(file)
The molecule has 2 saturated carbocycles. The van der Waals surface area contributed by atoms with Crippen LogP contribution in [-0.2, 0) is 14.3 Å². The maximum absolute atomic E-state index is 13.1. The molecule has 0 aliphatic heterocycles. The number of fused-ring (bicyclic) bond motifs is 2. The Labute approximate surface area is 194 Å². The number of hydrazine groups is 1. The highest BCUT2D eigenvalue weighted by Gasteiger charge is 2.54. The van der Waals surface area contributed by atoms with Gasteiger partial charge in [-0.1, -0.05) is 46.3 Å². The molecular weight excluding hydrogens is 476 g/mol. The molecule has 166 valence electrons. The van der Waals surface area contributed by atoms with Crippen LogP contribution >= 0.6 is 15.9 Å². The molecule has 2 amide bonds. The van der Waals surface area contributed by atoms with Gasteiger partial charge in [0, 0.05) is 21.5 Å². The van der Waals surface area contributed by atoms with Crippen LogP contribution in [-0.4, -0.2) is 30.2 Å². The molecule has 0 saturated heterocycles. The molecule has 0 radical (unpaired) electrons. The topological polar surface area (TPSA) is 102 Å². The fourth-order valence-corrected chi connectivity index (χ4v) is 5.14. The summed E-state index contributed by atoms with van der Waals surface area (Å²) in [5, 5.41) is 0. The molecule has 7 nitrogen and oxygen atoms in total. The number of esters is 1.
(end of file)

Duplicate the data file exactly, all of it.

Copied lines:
The molecule has 2 saturated carbocycles. The van der Waals surface area contributed by atoms with Crippen LogP contribution in [-0.2, 0) is 14.3 Å². The maximum absolute atomic E-state index is 13.1. The molecule has 0 aliphatic heterocycles. The number of fused-ring (bicyclic) bond motifs is 2. The Labute approximate surface area is 194 Å². The number of hydrazine groups is 1. The highest BCUT2D eigenvalue weighted by Gasteiger charge is 2.54. The van der Waals surface area contributed by atoms with Gasteiger partial charge in [-0.1, -0.05) is 46.3 Å². The molecular weight excluding hydrogens is 476 g/mol. The molecule has 166 valence electrons. The van der Waals surface area contributed by atoms with Crippen LogP contribution >= 0.6 is 15.9 Å². The molecule has 2 amide bonds. The van der Waals surface area contributed by atoms with Gasteiger partial charge in [0, 0.05) is 21.5 Å². The van der Waals surface area contributed by atoms with Crippen LogP contribution in [-0.4, -0.2) is 30.2 Å². The molecule has 0 saturated heterocycles. The molecule has 0 radical (unpaired) electrons. The topological polar surface area (TPSA) is 102 Å². The fourth-order valence-corrected chi connectivity index (χ4v) is 5.14. The summed E-state index contributed by atoms with van der Waals surface area (Å²) in [5, 5.41) is 0. The molecule has 7 nitrogen and oxygen atoms in total. The number of esters is 1.